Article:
I believe this idea, like email postage, is one that looks kind of good on paper but doesn’t really hold up to scrutiny. The better solution is OS software that prevents malware from installing/running in the first place.

  10. Doh. That should say “idle” instead of “iidel”

  11. Chris,

    Actually, I don’t think you’re right about proof of work in this case. It’s pretty easy to build an application which uses a lot of CPU time but doesn’t impact user experience because it only does stuff in idle periods. Remember that your computer is iidel most of the time.

  12. Chris Tunnell says

    David: The solution to your argument would be to use computational cycles instead of money. This way, the infected would notice their machine acting slow and remove the program after sending only a few messages.

    Also, most programs (that I know of) that spam in the background do not use the same method of mailing that the user uses. In the case of spamming, the spammer distributing the program doesn’t want people to notify the zombie that they are infected by mearly replying.

    Seth: I also have doubts with this, but I think that Microsoft releasing more secure products could only do so much. We still have the problem of the spammer with a fast connection (until they are tracked down).

    The price wouldn’t diffuse so much if we did this at the buisness level. Instead of tracking per-user spamming, we have company A say, “We recieved X many emails from company B, and this cost us X*.01 dollars. We are suing you for this amount”

    If companies started going after one another, then they would have an incentive to prevent spam/viruses from leaving thier network.

  13. To Be, or Not to Be (liable, that is)

    There has been some recent interest expressed in the idea that computer owners could, perhaps should, be liable to others when their computers are somehow used to “injure” those users. Ed Felten has a post on this today, discussing a post by Eric Resco…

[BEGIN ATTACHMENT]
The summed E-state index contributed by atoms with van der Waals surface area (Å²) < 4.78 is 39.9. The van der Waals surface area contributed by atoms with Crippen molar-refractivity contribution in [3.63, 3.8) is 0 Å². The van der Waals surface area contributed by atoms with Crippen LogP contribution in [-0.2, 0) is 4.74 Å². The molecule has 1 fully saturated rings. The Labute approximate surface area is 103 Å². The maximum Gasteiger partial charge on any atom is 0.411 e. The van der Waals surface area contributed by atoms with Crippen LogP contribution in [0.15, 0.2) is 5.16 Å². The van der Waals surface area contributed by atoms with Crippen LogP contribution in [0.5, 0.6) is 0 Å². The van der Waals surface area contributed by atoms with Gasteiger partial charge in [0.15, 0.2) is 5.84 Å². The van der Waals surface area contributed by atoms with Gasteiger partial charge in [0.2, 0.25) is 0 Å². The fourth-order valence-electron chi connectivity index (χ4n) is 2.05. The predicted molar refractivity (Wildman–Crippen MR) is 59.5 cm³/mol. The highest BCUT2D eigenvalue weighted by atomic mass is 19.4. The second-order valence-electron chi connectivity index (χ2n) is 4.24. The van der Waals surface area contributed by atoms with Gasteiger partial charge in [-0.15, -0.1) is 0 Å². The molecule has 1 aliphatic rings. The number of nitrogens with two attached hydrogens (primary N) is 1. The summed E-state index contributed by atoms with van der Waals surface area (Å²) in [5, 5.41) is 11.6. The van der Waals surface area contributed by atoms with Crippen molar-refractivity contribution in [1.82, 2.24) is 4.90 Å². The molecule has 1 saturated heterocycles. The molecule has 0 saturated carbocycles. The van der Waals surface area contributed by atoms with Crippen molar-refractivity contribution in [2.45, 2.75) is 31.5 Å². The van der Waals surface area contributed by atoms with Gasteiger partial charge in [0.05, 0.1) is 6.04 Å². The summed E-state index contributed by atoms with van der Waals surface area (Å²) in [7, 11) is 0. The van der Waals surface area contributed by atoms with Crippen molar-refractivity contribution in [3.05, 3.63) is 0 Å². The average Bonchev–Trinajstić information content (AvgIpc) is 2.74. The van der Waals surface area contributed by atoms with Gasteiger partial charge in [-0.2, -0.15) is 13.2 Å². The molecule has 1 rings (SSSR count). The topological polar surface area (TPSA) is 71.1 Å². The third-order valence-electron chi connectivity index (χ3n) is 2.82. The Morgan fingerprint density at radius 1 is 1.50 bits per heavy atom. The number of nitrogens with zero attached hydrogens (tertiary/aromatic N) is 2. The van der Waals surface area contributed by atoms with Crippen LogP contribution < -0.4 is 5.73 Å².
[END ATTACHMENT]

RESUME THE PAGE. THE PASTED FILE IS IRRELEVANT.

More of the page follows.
14. I’m not a laywer, but I think that IF we go down that path, the magic words are “class action” and “statutory damages”.

    Remember, for copyright infringement, the actual harm may be minimal, but the law provides up to *$150,000* FOR EACH VIOLATION.

    So a law firm would go aggregate a few claims, send a nasty letter asking for a zillion bucks, settle for a few thousand, and keep almost all of the money as fees.

    I have my doubts that this is a good idea, though I can see it appealing to certain types of thought. Much better, in my view, to have Microsoft release a more secure product by default.

  15. David Bolton says

    This reminds me of the Bill Gates proposal for an anti-spam charge of 1c per email sent. If my totally patched PC is compromised by a previously unknown exploit and sends out 50,000 emails, am I responsible for the $500 bill or is Microsoft if its a flaw in their software? Ie despite due diligence and through no fault of mine, I get the bill?

    The problem is there is no all encompassing ‘watchdog’ software that can point out- “Did you know that your pc is sending out 50 emails a second- ok/cancel?”- with the power and processing speed, pcs can inflict a lot of damage in a short time without their owners noticing. Firewalls do this to a degree but possibly not enough.